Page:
Airlines defy Supreme Court and refuse to pay £50m delay compensation to holidaymakers

At least four carriers have put claims on hold until a similar case against Italian airline Alitalia is finally settled in the European courts

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The Independent Travel

Thousands of holidaymakers are still waiting for more than £50m in compensation for delayed flights, as a coalition of airlines, including Ryanair and Flybe, refuse to pay up despite losing a Supreme Court legal battle.

In October, judges refused an application by Thomson and Jet2, a low-cost carrier based at Leeds-Bradford Airport, to appeal two rulings that made airlines liable to compensate passengers delayed by aircraft technical problems.

Airlines have previously argued that such unforeseen technical defects are out of their control and so come under the EU’s “extraordinary circumstances” definition, exempting them from paying compensation. In the Jet2 case, passenger Ronald Huzar’s award of £975 plus interest was upheld after a wiring defect caused a 27-hour delay on a flight from Malaga to Manchester.

It was thought the refusal to appeal was the end of the matter. Many airlines, including Thomson, are now processing thousands of claims, going back six years, worth an average of around £380 each.

However, Jet2 has been joined by at least three other airlines in continuing to put claims on hold until a separate, long-running case against Italian airline Alitalia is finally settled in the European courts. They hope this will clarify the definition of “extraordinary circumstance” so it unambiguously includes technical faults as well as issues such as extreme weather and security alerts. It is estimated that this is delaying claims worth between £50m and £100m; Jet2 has set aside £17m in the event it eventually pays out the claims.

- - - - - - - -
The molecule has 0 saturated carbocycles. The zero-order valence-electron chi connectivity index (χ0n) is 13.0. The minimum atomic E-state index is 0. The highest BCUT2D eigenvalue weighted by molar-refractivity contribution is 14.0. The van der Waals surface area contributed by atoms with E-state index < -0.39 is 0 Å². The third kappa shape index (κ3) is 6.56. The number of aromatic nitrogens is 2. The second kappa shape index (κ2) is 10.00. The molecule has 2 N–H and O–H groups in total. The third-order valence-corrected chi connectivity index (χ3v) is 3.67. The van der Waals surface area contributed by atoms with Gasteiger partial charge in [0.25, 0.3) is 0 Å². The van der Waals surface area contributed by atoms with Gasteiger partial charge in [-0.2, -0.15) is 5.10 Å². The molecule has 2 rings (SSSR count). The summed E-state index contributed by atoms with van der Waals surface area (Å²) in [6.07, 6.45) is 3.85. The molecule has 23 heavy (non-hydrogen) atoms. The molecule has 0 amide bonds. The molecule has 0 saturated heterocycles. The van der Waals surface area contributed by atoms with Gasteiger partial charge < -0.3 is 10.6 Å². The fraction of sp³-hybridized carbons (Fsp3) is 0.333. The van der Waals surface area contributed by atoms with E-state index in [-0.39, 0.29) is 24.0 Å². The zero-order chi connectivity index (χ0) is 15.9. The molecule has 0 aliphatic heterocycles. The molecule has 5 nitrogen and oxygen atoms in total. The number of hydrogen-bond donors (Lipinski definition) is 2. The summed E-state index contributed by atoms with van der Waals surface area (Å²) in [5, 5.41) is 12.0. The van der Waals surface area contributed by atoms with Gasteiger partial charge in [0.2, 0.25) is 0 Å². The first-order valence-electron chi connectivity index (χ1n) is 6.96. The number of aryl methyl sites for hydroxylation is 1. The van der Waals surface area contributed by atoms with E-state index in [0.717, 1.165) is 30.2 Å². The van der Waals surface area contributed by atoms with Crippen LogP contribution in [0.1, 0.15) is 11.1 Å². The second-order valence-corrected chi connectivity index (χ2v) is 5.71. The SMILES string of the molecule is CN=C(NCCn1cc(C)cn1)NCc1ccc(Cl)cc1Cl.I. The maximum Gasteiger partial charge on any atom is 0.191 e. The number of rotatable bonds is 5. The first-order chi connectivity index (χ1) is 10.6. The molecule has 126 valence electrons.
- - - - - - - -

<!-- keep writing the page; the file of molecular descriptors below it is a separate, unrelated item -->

Kevin Clarke, who has represented thousands of passengers for solicitor Bott & Co, said: “It’s disappointing. The airlines have got all the clarification they need on what is an ‘exceptional circumstance’.” 

The Civil Aviation Authority, the industry’s regulator, is examining whether it can take any action against the airlines.

A spokesman said: “Following the Supreme Court’s decision not to hear appeals from Jet2 and Thomson, the CAA is pleased to see the majority of airlines are now paying compensation for claims that relate to these cases. Unfortunately, some airlines are continuing to place these claims on hold, which means a further delay for passengers.”

A Ryanair spokesman said the airline deals with claims “on a case-by-case basis”.

A spokeswoman for Flybe added: “Together with many other airlines ...  it [Flybe] will begin to process the outstanding claims it has received once a request for a review on the definition of ‘extraordinary circumstance’ has been determined by the European Court of Justice.”